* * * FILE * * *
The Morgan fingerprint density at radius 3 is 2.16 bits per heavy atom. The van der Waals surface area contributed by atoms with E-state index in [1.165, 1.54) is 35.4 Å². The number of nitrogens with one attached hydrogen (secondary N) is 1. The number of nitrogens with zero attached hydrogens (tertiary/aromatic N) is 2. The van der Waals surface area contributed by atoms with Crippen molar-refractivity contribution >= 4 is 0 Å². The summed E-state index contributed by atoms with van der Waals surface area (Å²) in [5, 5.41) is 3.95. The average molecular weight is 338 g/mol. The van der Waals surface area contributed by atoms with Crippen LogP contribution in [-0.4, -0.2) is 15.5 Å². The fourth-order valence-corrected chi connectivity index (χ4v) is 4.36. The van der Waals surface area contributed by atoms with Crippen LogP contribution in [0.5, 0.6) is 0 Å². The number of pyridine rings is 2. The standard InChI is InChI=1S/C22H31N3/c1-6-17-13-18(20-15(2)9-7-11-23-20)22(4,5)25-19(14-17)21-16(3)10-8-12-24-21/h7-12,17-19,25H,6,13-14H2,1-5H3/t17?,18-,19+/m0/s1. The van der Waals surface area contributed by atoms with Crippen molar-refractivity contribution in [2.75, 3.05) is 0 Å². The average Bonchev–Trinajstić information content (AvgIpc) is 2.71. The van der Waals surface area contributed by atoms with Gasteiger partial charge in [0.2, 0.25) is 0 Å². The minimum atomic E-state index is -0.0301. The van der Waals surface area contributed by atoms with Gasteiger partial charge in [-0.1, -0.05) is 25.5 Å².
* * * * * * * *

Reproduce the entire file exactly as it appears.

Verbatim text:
The Morgan fingerprint density at radius 3 is 2.16 bits per heavy atom. The van der Waals surface area contributed by atoms with E-state index in [1.165, 1.54) is 35.4 Å². The number of nitrogens with one attached hydrogen (secondary N) is 1. The number of nitrogens with zero attached hydrogens (tertiary/aromatic N) is 2. The van der Waals surface area contributed by atoms with Crippen molar-refractivity contribution >= 4 is 0 Å². The summed E-state index contributed by atoms with van der Waals surface area (Å²) in [5, 5.41) is 3.95. The average molecular weight is 338 g/mol. The van der Waals surface area contributed by atoms with Crippen LogP contribution in [-0.4, -0.2) is 15.5 Å². The fourth-order valence-corrected chi connectivity index (χ4v) is 4.36. The van der Waals surface area contributed by atoms with Crippen LogP contribution in [0.5, 0.6) is 0 Å². The number of pyridine rings is 2. The standard InChI is InChI=1S/C22H31N3/c1-6-17-13-18(20-15(2)9-7-11-23-20)22(4,5)25-19(14-17)21-16(3)10-8-12-24-21/h7-12,17-19,25H,6,13-14H2,1-5H3/t17?,18-,19+/m0/s1. The van der Waals surface area contributed by atoms with Crippen molar-refractivity contribution in [2.75, 3.05) is 0 Å². The average Bonchev–Trinajstić information content (AvgIpc) is 2.71. The van der Waals surface area contributed by atoms with Gasteiger partial charge in [0.2, 0.25) is 0 Å². The minimum atomic E-state index is -0.0301. The van der Waals surface area contributed by atoms with Gasteiger partial charge in [-0.1, -0.05) is 25.5 Å².